On Oct. 22, Cointelegraph published our contributor Nick Ayton’s opinion piece called “What Lessons Can Be Learnt From Tezos ICO Debacle.” The piece asked questions regarding the situation with the Tezos’s ICO, the companies, foundations and persons that participated in it.

It has recently been reported that a San Diego legal firm is considering filing a class action lawsuit on behalf of some US investors against the company Dynamic Ledger Solutions, Inc. that, as the law firm suggests, is holding the rights to the Tezos network.  

Our aim is serving the crypto community, for which the question of raising money for Blockchain projects is vital. That’s why we consider the issues relating to the security and trust during ICOs as being of utmost importance.

In his opinion piece, Nick Ayton has asked questions about the sale, Tim Draper’s role in it, why was the Tezos token not registered with the SEC, raising corresponding issues. Again, regardless of Nick Ayton’s interpreting and questioning certain actors’ actions and motives, the piece was clearly marked as “opinion” and should be considered as such. Cointelegraph’s Terms of service agreement clearly underlines that: ”the opinions of authors and other contributors are their own and should not be taken as financial advice...All materials on this site are for informational purposes only. None of the material should be interpreted as investment advice.”

Tim Draper’s statement

Mr. Draper has made a valuable comment regarding the article which, being faithful to the standards of journalism ethics, we are happy to publish in full:

“This was brought to my attention. Please get your facts straight. My fund is a long-term investor and holder of tokens. I back promising entrepreneurs with the prospect of transforming society for the good of the customer. There was nothing secretive about our purchase of Tezos. We invested for ownership in the company, which at the time was two bright young people and an idea. The sale might not have happened at all! We also participated in the Pre-sale. Most ICO founders earn tokens over time. All tokens we hope to receive that we didn’t buy in the Pre-sale (alongside with all the other investors who participated) will vest over time with the founders’ tokens. I have no intention of selling these tokens because I am a true believer in the Tezos mission: to build a Blockchain on proof of stake and open it up for developers to build and invent on a new and more relevant platform. It can be faster and more energy efficient than existing solutions. It can have a hand in transforming everything from healthcare to the insurance industry to real estate to government. Arthur and Cathleen are dedicated, honest and brilliant founders. They made it clear to me and the other purchasers that the token would require time to develop. If they are successful, they might just transform society, and we will all be better off as a result, and then, maybe 5 or ten years down the road, my investors and I might get rich. I expect a full retraction. And I think you should send Arthur and Cathleen some flowers and an apology.”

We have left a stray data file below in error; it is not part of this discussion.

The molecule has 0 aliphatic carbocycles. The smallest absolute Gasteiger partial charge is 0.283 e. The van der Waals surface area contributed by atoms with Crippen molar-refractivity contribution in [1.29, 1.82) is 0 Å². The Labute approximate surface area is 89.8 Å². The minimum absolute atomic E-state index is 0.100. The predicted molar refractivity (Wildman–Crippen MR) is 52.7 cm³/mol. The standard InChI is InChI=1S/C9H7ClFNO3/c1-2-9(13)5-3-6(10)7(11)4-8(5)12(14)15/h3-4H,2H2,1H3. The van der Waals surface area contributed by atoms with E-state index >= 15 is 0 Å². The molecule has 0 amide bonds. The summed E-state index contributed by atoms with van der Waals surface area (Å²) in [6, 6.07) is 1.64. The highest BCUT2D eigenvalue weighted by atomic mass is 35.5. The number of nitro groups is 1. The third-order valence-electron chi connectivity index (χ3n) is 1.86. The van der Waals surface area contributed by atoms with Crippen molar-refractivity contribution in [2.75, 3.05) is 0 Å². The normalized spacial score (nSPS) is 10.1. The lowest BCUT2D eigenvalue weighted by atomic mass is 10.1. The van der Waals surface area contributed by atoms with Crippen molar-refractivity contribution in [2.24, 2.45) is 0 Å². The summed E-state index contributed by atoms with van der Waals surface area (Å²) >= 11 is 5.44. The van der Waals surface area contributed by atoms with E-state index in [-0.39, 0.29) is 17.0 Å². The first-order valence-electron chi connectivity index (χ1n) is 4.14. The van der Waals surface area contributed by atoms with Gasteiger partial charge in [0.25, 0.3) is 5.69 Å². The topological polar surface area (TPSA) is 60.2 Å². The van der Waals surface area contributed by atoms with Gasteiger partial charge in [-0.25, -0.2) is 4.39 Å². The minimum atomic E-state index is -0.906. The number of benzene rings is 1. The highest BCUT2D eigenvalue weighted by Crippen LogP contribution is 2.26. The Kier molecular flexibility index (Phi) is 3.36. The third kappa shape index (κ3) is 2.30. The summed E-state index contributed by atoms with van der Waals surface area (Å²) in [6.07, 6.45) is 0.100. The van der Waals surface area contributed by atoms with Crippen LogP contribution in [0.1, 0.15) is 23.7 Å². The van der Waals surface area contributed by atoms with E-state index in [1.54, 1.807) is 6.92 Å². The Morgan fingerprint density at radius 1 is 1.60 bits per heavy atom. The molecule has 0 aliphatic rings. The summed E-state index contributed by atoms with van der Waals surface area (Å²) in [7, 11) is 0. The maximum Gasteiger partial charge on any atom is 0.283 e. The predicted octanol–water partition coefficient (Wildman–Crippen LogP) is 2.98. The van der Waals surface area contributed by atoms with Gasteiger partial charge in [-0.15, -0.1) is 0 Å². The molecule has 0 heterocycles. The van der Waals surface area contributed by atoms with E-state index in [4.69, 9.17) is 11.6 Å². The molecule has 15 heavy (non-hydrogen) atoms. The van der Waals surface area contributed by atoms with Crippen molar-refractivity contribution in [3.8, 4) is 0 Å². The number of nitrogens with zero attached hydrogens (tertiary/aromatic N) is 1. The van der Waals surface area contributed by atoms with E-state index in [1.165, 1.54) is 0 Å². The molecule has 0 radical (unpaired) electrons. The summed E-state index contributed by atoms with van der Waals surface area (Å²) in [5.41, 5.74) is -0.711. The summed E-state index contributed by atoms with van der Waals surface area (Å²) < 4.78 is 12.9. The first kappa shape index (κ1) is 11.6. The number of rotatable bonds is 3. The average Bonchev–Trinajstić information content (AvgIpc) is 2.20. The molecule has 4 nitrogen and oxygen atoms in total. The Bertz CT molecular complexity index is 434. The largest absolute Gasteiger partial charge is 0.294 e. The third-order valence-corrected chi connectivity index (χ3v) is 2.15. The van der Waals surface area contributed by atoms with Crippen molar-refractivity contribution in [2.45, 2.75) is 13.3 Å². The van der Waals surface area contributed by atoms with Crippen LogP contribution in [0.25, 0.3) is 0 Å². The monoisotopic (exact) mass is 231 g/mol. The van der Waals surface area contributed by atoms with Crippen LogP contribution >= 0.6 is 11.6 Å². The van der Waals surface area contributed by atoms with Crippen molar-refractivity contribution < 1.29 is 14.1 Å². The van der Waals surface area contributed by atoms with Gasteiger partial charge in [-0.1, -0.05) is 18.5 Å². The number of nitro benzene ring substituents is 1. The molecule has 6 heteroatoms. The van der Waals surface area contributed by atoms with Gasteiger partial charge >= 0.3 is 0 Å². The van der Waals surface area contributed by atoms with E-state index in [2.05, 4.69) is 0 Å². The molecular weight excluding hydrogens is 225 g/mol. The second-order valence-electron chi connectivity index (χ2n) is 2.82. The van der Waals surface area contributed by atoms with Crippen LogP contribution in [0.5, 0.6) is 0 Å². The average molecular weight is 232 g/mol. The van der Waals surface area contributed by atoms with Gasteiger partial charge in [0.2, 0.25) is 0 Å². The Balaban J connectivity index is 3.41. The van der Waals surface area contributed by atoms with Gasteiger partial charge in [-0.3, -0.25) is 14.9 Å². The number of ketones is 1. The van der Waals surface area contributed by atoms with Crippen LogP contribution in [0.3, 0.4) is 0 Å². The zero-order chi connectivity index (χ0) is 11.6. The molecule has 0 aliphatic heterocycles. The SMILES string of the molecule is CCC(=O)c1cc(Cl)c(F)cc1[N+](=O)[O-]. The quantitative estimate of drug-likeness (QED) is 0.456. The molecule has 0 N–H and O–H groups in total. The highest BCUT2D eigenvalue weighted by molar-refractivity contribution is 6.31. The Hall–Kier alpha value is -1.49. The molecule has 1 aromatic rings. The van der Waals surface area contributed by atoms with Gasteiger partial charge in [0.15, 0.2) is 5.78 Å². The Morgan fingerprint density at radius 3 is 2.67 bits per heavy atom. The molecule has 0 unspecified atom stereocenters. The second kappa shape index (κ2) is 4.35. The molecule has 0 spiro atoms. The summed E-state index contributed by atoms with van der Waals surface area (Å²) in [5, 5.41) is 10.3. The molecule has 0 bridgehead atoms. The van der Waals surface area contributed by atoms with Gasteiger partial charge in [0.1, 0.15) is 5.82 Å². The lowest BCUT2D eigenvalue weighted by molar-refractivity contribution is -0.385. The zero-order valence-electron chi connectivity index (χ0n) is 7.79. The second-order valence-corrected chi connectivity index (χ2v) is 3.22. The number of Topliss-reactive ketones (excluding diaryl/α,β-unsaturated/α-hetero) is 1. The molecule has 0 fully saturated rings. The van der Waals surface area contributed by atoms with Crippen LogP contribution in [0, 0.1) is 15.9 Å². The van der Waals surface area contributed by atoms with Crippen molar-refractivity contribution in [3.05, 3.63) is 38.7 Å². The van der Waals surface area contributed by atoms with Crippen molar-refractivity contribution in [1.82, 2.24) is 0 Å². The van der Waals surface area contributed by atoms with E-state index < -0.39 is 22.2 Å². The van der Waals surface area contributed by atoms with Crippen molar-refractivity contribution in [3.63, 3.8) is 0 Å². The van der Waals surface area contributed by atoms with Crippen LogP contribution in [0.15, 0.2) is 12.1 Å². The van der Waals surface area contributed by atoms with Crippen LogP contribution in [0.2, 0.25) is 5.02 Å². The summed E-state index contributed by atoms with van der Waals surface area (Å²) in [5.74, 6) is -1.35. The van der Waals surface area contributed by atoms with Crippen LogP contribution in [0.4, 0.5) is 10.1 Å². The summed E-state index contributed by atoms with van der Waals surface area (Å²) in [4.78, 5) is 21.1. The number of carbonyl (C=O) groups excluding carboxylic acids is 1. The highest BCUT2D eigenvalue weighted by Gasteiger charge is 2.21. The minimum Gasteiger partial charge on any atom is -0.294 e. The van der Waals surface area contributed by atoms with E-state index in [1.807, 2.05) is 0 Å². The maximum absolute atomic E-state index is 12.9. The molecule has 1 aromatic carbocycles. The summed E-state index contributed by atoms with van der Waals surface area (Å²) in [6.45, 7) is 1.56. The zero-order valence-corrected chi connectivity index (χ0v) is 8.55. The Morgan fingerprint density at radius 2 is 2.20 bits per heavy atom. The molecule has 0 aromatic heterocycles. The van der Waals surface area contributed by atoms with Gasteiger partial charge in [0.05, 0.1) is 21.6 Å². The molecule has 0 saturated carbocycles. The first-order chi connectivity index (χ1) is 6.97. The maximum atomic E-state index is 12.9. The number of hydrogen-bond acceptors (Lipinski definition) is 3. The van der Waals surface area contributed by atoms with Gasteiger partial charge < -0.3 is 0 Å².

Should the comments from Mr. Johann Gevers, Mr. and Mrs. Arthur and Cathleen Breitmans be forthcoming, we’ll be happy to publish them in all fairness.